Apple Sues 'Notorious' NSO Group Over Pegasus Spyware

Apple has sued the Israeli company NSO Group and subsidiary Q Cyber for allegedly violating an anti-hacking law by installing spyware on iPhones.

“Defendants are notorious hackers -- amoral 21st century mercenaries who have created highly sophisticated cyber-surveillance machinery that invites routine and flagrant abuse,” Apple alleges in a complaint filed Tuesday in U.S. District Court in San Jose, California.

Apple's complaint draws on press reports about Pegasus, including a July 2021 Washington Post article stating that NSO and its clients have used the software to spy on journalists, activists, government officials and others in more than 50 countries.

“According to defendants and news reports, Pegasus is installed remotely on a device through fraud or deception,” the lawsuit reads. “Pegasus can record using a device's microphone and camera, track the phone's location data, and collect emails, text messages, browsing history, and a host of other information.”

Among other claims in the complaint, Apple alleges that Pegasus violated the Computer Fraud and Abuse Act -- an anti-hacking law dating to 1986 -- by accessing the operating system on Apple devices without authorization and installing “highly invasive software.”

“Defendants' access was without authorization because Apple's users never consented to defendants' accessing their devices to install their Pegasus spyware,” Apple alleges.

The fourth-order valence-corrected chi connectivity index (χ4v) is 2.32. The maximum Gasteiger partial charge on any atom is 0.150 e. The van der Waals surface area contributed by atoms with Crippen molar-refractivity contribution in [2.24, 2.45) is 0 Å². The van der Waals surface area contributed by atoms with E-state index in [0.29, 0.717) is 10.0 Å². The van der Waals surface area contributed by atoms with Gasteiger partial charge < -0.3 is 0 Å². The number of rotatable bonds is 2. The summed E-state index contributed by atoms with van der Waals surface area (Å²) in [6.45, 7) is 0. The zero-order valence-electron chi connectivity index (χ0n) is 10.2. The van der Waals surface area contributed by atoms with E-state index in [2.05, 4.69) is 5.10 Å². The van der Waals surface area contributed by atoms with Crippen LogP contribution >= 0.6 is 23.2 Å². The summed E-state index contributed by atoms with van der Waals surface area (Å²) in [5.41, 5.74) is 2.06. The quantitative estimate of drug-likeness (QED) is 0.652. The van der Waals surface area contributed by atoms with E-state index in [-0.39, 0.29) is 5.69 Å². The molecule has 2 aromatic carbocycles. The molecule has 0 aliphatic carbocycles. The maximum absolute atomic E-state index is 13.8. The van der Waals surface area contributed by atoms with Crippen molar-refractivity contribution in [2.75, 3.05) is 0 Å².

Apple's lawsuit comes several weeks after a federal appellate court ruled that Facebook and WhatsApp could proceed with a lawsuit against NSO Group over Pegasus spyware.

NSO, which denied wrongdoing, says it was protected by the Foreign Sovereign Immunity Act because the company's clients are foreign governments. The Foreign Sovereign Immunity Act generally immunizes foreign governments from lawsuits in the U.S., except for some lawsuits related to terrorism.

A three-judge panel of the 9th Circuit Court of Appeals rejected that argument, ruling that the law only protects “foreign states,” not private companies that license technology to the government.

“Whatever NSO’s government customers do with its technology and services does not render NSO an 'agency or instrumentality of a foreign state,' as Congress has defined that term,” Circuit Judge Danielle Forrest wrote in an opinion joined by Judges Mary Murguia and Ryan Nelson. “Thus, NSO is not entitled to the protection of foreign sovereign immunity.”

On Monday, NSO Group asked the 9th Circuit to reconsider that ruling.

“NSO designs and markets its technology for the exclusive use of foreign states in lawful investigations,” the company wrote in its motion for reconsideration. “Foreign states, not NSO, operate the technology and choose how and when to use it. NSO provides limited support, entirely at the direction of its foreign-state customers.”

The 9th Circuit hasn't yet ruled on NSO's request.

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